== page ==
St Ann’s Head

button_lang_frenchbutton_lang_welshSt Ann’s Head

This is one of the oldest lighthouse sites in Wales. The headland is near the entrance to the busy Milford Haven waterway and takes its name from St Ann's Chapel, built atop the cliffs in medieval times. Legend has it that King Henry VII ordered the chapel’s construction in thanksgiving for his safe landing at nearby Mill Bay in 1485, from where he marched to Bosworth and deposed King Richard III.

The chapel became an important landmark for mariners approaching the waterway in daylight. They needed to navigate carefully to avoid Crow Rock, about 11km (7 miles) south east of the headland. The chapel had a round tower, and at night a fire may have been maintained at the top as a navigational aid.

The first records of lighthouses here date from the 17th century. One chart shows two lighthouses. If that’s an accurate record, it would indicate early use of the system of showing two lights, giving mariners a precise bearing when the higher light was directly above the lower.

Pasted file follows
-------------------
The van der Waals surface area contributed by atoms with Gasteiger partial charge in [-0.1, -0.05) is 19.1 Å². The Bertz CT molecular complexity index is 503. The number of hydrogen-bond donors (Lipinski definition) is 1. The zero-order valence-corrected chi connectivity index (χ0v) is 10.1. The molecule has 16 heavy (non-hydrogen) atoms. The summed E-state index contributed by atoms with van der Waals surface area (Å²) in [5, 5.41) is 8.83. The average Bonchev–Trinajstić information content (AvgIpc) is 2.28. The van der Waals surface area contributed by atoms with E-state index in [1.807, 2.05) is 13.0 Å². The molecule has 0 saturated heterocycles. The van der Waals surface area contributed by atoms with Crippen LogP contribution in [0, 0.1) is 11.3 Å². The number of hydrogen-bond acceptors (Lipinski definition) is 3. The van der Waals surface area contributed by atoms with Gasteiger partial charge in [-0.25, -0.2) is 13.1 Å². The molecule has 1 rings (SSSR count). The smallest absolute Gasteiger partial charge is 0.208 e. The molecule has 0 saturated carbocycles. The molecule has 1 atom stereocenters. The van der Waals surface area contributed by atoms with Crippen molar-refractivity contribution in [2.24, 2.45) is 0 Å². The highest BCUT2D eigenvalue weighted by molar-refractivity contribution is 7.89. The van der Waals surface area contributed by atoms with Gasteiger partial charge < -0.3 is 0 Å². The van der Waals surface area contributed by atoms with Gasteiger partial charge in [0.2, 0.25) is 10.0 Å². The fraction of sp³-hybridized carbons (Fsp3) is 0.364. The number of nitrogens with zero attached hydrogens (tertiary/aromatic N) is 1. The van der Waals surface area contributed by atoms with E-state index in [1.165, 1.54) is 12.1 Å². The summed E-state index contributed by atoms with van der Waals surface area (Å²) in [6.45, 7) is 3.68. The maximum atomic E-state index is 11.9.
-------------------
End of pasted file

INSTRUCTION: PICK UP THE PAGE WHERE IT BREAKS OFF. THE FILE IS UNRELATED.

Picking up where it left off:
The remnants of that system are visible today. The taller lighthouse was decommissioned in 1910 and soon afterwards converted into a Coastguard signal station. The tower and its cottages are now a private residence.

The lower lighthouse still operates, remotely controlled from Essex. It was built in 1844 to replace an earlier tower, which was closer to the sea and threatened by cliff erosion.

Many ships were wrecked in the vicinity, despite the lighthouses’ presence. They included a steamer named Tormes, of Barcelona, which was travelling from Malaga to Liverpool with a cargo of fruit and wine when it hit Crow Rock in 1894 and quickly disintegrated with the loss of 21 of the 28 crew. One of the ship’s officers shot himself in the head on realising the hopelessness of his situation. Mutilations to the throats of two other sailors, whose bodies washed ashore, led to speculation that they too had killed themselves in preference to drowning.

Postcode: SA62 3RS    View Location Map

Wales Coastal Path Label Navigation anticlockwise buttonNavigation clockwise button